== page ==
On today’s episode of the B&H Photography Podcast, we welcome California-based advertising, sports, dance, and fashion photographer (and director), Alexis Cuarezma, who packs a considerable amount of practical and creative insight into our hour-long conversation. Ostensibly, Cuarezma was joining us to talk about his lighting techniques and, while he does dive deep into lighting schemes, we discuss so much more. Cuarezma is generous with is thoughts on production, composition, models, gear, self-promotion, and marketing really anything that he understands to help him in his burgeoning photo business. Just a glance at his work, and one will realize why Cuarezma is here to discuss lighting techniques, he has shot for Sports Illustrated (including six covers), Fortune magazine, Ring magazine, the New York Times, and his clients include Nike. Cuarezma emphasizes his belief that getting it right “in-camera” is the key to his success, not just for the sake of the final image, but for his creative process. Researching, planning, arriving early, being hands-on in every phase of the work, and understanding that your vision, when properly executed, will win over a client, is the other key to his success. With Cuarezma we discuss his decision-making process when creating a portrait; each of the small problems that needs to be solved to create the desired look that works best for his particular subject. While comfortable renting the needed gear to fulfill each project, he also discusses the gear he owns and uses, including Profoto B1 lights, Rosco Gels, and his Canon 5DS. Join us for this insightful and very educational episode. Guest: Alexis Cuarezma Photograph © Alexis Cuarezma © Alexis Cuarezma © Alexis Cuarezma © Alexis Cuarezma © Alexis Cuarezma Christine Shevchenko, American Ballet Theater © Alexis Cuarezma © Alexis Cuarezma © Alexis Cuarezma Hunter Strickland © Alexis Cuarezma Chris Paul © Alexis Cuarezma John Harris, Allan Weitz, Alexis Cuarezma, and Jason Tables © Jason Tawiah Previous Pause Next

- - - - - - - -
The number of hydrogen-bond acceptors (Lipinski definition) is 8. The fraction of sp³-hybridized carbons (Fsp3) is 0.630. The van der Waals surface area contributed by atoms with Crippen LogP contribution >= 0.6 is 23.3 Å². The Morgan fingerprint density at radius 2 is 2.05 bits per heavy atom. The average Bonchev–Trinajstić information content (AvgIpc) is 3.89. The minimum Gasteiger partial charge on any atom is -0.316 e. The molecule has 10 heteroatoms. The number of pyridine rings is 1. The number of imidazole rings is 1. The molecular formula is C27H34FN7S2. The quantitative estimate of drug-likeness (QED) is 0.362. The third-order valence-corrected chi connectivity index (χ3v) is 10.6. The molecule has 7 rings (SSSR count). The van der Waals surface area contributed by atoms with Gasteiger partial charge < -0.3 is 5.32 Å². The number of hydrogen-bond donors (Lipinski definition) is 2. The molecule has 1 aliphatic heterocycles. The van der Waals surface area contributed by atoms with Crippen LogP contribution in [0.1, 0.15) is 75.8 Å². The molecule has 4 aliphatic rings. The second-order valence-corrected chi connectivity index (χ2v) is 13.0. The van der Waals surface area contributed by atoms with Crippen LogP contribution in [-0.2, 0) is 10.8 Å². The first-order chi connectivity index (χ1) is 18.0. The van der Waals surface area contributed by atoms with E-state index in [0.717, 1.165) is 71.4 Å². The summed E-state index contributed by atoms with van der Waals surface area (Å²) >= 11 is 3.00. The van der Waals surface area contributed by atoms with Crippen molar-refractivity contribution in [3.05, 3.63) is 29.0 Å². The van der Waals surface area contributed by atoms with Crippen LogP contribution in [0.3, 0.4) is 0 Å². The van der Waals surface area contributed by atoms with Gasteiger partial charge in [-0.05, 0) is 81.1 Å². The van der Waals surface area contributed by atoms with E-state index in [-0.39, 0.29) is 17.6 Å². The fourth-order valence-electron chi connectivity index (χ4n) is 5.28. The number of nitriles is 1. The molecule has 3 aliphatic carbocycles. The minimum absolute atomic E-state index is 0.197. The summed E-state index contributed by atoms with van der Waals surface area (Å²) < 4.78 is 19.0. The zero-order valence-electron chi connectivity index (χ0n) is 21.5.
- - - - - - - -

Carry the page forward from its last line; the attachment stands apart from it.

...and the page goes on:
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Posted 06/11/2019